Media Aesthetics (after the Media)

2019-2020

Course Objective

I) Knowledge and understanding:
1) Students are able to identify and understand recent (media) aesthetic
developments and transformations in cross-media culture and to situate
them within a broader historical and theoretical context
2) Students have demonstrable knowledge of relevant key concepts and
corresponding terminology and methodology
II) Applying knowledge and understanding:
3) The historical and theoretical background acquired will be put to use
for the critical analysis of new objects or phenomena from the fields of
media and art
III) Making judgements:
4) Students are able to critically compare current positions regarding
media aesthetics from areas of research and to define their position
within the existing field of research
IV) Communication:
5) Students are able to lead an academic discussion, collaborate in
groups, and present his/her findings in class, and are equally able to
plan and realize an independent research project, and to express the
research plan and its final
outcomes in a scholarly manner in an academic paper at a 400-level

Course Content

"Media Aesthetics (after the media)" introduces histories and theories
of aesthetic approaches to and experiments across different media. It
acts on the assumption that – if and when all experience is mediated and
every process of mediation implicates aesthetic elements – aesthetics
have to be analyzed as a key feature of past and current media
economies, politics and ecologies. Understood as more than just a formal
act of stylization or container for content, aesthetic features position
the recipient, organize perception, and structure interaction with a
medium. Aesthetic constellations raise even more complex questions when
the (repeatedly proclaimed) shift toward a ‘post-media condition’ is
taken into consideration. Current cross-media transformations of
television serve as a starting point from which the seminar will explore
how access to and interaction with cultural forms is structured by media
technologies and corresponding “stylizing performances”. Television’s
hybrid (or “messy”) textuality has long anticipated tendencies of
convergence and cross-media developments and challenged any fixed notion
of medium-specificity.
If aesthetic characteristics can no longer be strictly clustered and
classified according to (allegedly) fixed boundaries of specific media,
is it justified to claim that contemporary aesthetic regimes become more
mutable than antecedent regimes of ‘distributing the sensible’? The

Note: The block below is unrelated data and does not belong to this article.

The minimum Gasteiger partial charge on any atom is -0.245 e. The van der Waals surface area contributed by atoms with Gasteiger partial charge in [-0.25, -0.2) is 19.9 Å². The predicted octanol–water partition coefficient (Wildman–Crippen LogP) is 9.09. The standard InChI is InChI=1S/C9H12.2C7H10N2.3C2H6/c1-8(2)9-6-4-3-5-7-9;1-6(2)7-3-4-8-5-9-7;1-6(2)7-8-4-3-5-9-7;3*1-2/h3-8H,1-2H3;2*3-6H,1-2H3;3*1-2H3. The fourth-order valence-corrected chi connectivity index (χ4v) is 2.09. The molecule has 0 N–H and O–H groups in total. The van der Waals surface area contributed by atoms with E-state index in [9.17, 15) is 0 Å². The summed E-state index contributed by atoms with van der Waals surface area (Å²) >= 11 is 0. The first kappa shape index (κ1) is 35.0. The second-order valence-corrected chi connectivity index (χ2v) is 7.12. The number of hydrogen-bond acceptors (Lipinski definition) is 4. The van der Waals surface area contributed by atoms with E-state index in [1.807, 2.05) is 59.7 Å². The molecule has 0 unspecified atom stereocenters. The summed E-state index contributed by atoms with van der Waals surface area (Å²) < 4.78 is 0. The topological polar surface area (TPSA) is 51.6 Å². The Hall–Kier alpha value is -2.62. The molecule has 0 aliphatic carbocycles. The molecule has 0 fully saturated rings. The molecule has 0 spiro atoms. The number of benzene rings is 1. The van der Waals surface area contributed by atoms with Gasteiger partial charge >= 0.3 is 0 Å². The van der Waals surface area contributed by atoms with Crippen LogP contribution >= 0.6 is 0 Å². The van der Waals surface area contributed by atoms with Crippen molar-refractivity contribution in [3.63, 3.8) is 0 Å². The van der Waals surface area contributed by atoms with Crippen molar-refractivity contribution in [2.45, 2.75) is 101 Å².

seminar will discuss these questions with regard to “traditional” media
institutions like books, films, tv, museums etc., as well as to their
concurrent interplay, and the permeation of everyday life by digital
screens and interfaces, databases, sensors and software applications.
The seminar focuses on the discussion of (among others) the following
questions: How do technologies, multiple interfaces and corresponding
practices organize and re-organize perception? How are media practices
participating in the formation and re-formation of different aesthetic
regimes? How are contemporary visual cultures affected by the
accelerated circulation and ’overflow’ of images from platform to
platform, e.g. from the home tv screen to online environments to mobile
devices? Are stylistic characteristics co-converging with converging
technological features of a medium? Which epistemological,
(bio)political and economic ramifications does a
‘becoming-environmental’ of media produce?

Teaching Methods

Weekly seminars meetings (4 hours) incl. introductory lecture(s)

Method of Assessment

Moderation & In-class presentation (30%)
Final essay, level 400 (70%)
Both assignments have to be successfully completed to receive the final
grade.

Entry Requirements

Bachelor degree in Comparative Arts and Media Studies or comparable
bachelor programme in Art, Media or Cultural Studies.

Literature

All literature will be made available in the Canvas online environment.

Target Audience

Master students Comparative Arts and Media Studies. Limited access to
exchange students, based on the number of major students at the CAMS
master
(max. 25 students in the course will be admitted).

General Information

Course Code L_ZAMAACW019
Credits 6 EC
Period P2
Course Level 400
Language of Tuition English
Faculty Faculty of Humanities
Course Coordinator S. Scholz MA
Examiner S. Scholz MA
Teaching Staff S. Scholz MA

Practical Information

You need to register for this course yourself

Last-minute registration is available for this course.

Teaching Methods Seminar
Target audiences

This course is also available as: